Easy Beat 9 - Lesson
Hi! Robert here, with another Easy Beat!
In today's Easy Beat for Drum Circles, we get to have fun again, this time with just tones and slaps. You DID practice your tones and slaps, right? It makes all the difference when you can make the sounds, so practice practice.
This one is cool, because it sounds like someone saying: "Hey! Where are you?"
So, it begins with a slap, then two close tones, then another tone. The slap is on the pulse, or on the one, and the second tone is on the pulse, or the three. Anyway, as always, just listen. It's always easier to learn that way, for me, and most people.
I will break it down in the videos here, one beat at a time, then... play it fast and slow. Remember, never try to play faster than you can play it well.
In the tip video below, I want you to know one of the most important points of all... LISTEN!
OK. Drum on. Yeehah!
Easy Beat 9 - Fast
Easy Beat 9 - Slow
Today's Tip : Listen!
Listening is the key to playing in a group.
Listening to your drum:
Listen to your sounds, and make them clearly, to add the most melody and be on time.
Listening to your heart:
Play what you really want to play, from within
Listen to the other drummers:
Make sure you are playing with the lead drummers, so you are supporting and distracting from the beat. And sometimes, the lead drummers will give signals for what comes next, so everyone can be in synchrony, which is one of the 20 principals I teach about.
Listen and watch the dancers:
For me, it's all about drumming for the dancers, so if people are dancing, keep it strong, and make sure you play the pulse, so they have what they really need to hold on to. Dancers are the purpose of drumming!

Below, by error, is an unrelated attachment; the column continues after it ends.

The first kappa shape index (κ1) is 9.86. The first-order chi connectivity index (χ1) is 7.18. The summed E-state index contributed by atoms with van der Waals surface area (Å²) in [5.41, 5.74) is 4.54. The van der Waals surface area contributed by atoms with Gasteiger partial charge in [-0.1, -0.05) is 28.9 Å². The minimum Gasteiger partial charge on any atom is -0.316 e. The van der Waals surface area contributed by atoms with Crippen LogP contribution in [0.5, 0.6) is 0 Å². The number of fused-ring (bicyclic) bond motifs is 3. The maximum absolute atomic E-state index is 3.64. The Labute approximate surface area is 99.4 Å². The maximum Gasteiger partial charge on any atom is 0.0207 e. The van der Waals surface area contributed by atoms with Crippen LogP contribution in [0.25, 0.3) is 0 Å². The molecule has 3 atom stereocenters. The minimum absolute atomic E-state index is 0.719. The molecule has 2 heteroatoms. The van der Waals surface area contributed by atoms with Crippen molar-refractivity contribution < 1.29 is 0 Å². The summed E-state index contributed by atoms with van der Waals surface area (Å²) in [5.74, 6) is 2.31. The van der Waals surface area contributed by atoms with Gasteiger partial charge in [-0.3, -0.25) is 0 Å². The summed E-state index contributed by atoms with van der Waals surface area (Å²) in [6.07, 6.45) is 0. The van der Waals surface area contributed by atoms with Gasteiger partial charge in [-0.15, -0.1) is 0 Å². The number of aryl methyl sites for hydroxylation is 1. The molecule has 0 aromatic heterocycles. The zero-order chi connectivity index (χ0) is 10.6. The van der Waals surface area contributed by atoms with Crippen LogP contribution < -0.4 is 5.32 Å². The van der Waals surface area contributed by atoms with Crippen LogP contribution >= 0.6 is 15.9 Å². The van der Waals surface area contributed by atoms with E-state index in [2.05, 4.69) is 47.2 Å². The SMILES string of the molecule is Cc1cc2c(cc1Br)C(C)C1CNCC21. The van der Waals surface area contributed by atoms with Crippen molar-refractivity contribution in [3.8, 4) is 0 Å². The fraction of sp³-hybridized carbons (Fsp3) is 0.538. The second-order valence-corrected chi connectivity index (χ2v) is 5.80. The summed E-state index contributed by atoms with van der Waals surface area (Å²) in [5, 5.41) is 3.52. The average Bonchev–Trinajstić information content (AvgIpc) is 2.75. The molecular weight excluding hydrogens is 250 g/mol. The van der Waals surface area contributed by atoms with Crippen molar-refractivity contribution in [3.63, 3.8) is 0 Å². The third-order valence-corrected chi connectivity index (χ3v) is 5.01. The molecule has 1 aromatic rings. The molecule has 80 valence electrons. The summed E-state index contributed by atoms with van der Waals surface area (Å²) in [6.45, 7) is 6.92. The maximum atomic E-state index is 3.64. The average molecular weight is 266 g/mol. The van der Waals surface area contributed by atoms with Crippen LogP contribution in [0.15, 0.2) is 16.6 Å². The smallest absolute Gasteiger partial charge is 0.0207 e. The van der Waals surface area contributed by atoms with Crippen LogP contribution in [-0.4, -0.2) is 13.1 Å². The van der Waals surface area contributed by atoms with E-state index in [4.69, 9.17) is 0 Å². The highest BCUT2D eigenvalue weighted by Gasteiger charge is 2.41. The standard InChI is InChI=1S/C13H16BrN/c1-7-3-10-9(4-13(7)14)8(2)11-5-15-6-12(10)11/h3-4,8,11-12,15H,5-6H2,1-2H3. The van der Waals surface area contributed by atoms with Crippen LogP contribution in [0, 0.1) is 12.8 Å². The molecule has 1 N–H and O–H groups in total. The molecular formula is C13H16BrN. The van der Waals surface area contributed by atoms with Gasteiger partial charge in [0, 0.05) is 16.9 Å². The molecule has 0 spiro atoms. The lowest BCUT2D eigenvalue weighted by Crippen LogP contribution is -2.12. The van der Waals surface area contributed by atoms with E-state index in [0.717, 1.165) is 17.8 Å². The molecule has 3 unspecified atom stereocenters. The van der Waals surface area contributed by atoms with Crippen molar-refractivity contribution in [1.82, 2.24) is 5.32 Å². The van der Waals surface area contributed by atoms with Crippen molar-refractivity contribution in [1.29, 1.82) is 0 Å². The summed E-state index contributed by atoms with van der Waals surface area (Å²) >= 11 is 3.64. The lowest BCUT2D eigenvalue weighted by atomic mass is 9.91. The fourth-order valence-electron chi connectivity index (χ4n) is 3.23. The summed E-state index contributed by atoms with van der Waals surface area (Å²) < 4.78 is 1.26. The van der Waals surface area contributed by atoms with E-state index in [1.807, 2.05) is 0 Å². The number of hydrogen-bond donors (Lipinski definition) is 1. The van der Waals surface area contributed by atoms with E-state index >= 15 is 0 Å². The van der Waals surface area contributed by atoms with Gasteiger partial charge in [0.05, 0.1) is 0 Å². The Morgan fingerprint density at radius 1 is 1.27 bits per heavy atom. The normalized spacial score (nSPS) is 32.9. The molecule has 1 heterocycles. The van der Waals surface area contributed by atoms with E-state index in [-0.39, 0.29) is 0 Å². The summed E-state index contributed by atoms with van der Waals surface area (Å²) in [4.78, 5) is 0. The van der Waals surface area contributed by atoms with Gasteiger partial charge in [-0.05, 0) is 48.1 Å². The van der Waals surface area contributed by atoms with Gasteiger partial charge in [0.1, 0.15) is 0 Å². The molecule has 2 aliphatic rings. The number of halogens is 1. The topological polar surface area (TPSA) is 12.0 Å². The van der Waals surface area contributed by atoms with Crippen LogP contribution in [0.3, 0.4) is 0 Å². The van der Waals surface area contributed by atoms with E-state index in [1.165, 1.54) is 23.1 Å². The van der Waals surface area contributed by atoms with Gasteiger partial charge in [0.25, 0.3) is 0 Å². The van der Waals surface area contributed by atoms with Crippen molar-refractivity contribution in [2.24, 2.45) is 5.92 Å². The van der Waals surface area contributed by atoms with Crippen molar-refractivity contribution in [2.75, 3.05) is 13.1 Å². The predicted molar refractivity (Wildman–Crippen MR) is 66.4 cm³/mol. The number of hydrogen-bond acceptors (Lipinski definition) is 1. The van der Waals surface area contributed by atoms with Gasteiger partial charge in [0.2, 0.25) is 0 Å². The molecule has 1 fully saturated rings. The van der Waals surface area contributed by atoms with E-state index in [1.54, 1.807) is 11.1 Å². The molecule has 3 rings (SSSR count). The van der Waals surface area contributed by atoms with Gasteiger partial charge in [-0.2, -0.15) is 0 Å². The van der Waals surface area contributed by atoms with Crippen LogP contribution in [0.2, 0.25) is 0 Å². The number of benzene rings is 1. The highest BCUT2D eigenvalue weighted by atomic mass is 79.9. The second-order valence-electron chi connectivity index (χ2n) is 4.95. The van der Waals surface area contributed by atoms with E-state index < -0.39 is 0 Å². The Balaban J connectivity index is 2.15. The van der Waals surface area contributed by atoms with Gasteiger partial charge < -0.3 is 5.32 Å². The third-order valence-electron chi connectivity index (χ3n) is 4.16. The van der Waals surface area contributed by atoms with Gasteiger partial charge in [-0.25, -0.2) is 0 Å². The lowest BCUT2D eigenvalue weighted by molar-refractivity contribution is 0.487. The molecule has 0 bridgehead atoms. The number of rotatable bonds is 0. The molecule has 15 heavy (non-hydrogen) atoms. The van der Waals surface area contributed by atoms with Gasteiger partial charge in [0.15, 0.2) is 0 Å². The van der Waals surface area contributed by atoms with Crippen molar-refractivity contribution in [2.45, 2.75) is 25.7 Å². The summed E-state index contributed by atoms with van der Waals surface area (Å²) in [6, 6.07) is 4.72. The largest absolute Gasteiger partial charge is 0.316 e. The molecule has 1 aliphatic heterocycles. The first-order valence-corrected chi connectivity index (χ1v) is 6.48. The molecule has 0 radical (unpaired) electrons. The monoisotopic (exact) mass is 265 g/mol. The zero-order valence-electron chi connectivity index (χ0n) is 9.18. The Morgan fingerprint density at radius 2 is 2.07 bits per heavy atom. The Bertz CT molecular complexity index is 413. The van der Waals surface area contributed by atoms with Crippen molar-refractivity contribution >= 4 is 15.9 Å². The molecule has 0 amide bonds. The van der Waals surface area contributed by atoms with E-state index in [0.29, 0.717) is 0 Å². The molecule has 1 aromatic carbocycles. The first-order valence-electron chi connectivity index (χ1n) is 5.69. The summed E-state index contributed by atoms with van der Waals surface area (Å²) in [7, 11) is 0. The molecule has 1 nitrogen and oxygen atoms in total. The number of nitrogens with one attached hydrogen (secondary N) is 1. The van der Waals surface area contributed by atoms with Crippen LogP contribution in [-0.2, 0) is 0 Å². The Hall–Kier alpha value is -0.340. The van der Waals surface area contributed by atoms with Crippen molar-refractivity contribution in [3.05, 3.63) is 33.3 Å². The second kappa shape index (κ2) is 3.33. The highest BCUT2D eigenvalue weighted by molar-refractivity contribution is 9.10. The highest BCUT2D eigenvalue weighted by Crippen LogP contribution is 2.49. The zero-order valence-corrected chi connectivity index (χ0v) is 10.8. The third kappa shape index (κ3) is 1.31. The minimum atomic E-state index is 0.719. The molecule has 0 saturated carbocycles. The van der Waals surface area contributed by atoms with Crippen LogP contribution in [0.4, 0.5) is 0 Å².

Listening to the group energy:
It's all about being a part of something bigger than yourself, and not just about playing to be heard. Before you can be heard, you must give the others that chance to be heard.
(TIP: This is also very true in relationships. LISTEN before you speak. As much as you want to be heard, so does your partner. So take the strong role, and be the listener first. When they feel heard, the energy will soften, and you can share your feelings next, with a chance of being heard. Until someone feels heard, they cannot, and will not, ever hear you. OK off the soapbox.)
When I play in drum circles, I usually end up holding the down beat, the pulse, the bass drum, for most of the night. That way, I support the groove more than I could by drumming loud. Other times, the groove is strong enough on its own, and the group is rolling along with clarity and purpose, than I can say something of my own on the drum.
But first, I have to LISTEN to what the group and groove are needing, THEN I can add that, and nothing else. If the groove is weak, then I add something else, like the pulse on a big drum, or just hit the bass on my djembe.
OK... one more lesson to go!